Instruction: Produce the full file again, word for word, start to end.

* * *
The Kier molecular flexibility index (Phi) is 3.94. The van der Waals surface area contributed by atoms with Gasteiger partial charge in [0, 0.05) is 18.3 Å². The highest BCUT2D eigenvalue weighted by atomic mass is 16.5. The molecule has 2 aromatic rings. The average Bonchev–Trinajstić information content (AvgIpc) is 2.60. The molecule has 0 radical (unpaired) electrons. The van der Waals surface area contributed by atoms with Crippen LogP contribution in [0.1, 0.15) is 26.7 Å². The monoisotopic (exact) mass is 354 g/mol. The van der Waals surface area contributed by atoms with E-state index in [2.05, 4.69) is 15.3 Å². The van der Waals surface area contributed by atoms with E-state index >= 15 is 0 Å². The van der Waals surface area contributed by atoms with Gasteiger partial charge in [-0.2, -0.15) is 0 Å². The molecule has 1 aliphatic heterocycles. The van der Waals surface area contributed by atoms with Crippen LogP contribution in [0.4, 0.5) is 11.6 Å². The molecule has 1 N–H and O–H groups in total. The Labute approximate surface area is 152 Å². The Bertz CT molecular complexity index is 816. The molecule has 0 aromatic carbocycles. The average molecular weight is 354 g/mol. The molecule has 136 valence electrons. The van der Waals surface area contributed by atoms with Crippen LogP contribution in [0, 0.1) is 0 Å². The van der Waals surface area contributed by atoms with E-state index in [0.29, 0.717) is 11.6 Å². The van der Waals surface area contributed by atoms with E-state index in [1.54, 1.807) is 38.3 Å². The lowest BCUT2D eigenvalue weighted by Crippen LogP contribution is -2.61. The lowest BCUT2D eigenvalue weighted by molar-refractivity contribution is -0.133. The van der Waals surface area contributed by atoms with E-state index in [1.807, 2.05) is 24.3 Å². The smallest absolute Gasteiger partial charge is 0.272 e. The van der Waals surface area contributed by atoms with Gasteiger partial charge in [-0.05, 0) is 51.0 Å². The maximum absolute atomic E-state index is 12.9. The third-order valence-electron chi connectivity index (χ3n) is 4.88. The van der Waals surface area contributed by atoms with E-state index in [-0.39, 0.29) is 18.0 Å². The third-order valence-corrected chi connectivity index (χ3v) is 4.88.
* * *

The Kier molecular flexibility index (Phi) is 3.94. The van der Waals surface area contributed by atoms with Gasteiger partial charge in [0, 0.05) is 18.3 Å². The highest BCUT2D eigenvalue weighted by atomic mass is 16.5. The molecule has 2 aromatic rings. The average Bonchev–Trinajstić information content (AvgIpc) is 2.60. The molecule has 0 radical (unpaired) electrons. The van der Waals surface area contributed by atoms with Crippen LogP contribution in [0.1, 0.15) is 26.7 Å². The monoisotopic (exact) mass is 354 g/mol. The van der Waals surface area contributed by atoms with E-state index in [2.05, 4.69) is 15.3 Å². The van der Waals surface area contributed by atoms with E-state index >= 15 is 0 Å². The van der Waals surface area contributed by atoms with Gasteiger partial charge in [-0.2, -0.15) is 0 Å². The molecule has 1 aliphatic heterocycles. The van der Waals surface area contributed by atoms with Crippen LogP contribution in [0.4, 0.5) is 11.6 Å². The molecule has 1 N–H and O–H groups in total. The Labute approximate surface area is 152 Å². The Bertz CT molecular complexity index is 816. The molecule has 0 aromatic carbocycles. The average molecular weight is 354 g/mol. The molecule has 136 valence electrons. The van der Waals surface area contributed by atoms with Crippen LogP contribution in [0, 0.1) is 0 Å². The van der Waals surface area contributed by atoms with E-state index in [0.29, 0.717) is 11.6 Å². The van der Waals surface area contributed by atoms with E-state index in [1.54, 1.807) is 38.3 Å². The lowest BCUT2D eigenvalue weighted by Crippen LogP contribution is -2.61. The lowest BCUT2D eigenvalue weighted by molar-refractivity contribution is -0.133. The van der Waals surface area contributed by atoms with E-state index in [1.807, 2.05) is 24.3 Å². The smallest absolute Gasteiger partial charge is 0.272 e. The van der Waals surface area contributed by atoms with Gasteiger partial charge in [-0.05, 0) is 51.0 Å². The maximum absolute atomic E-state index is 12.9. The third-order valence-electron chi connectivity index (χ3n) is 4.88. The van der Waals surface area contributed by atoms with E-state index in [-0.39, 0.29) is 18.0 Å². The third-order valence-corrected chi connectivity index (χ3v) is 4.88.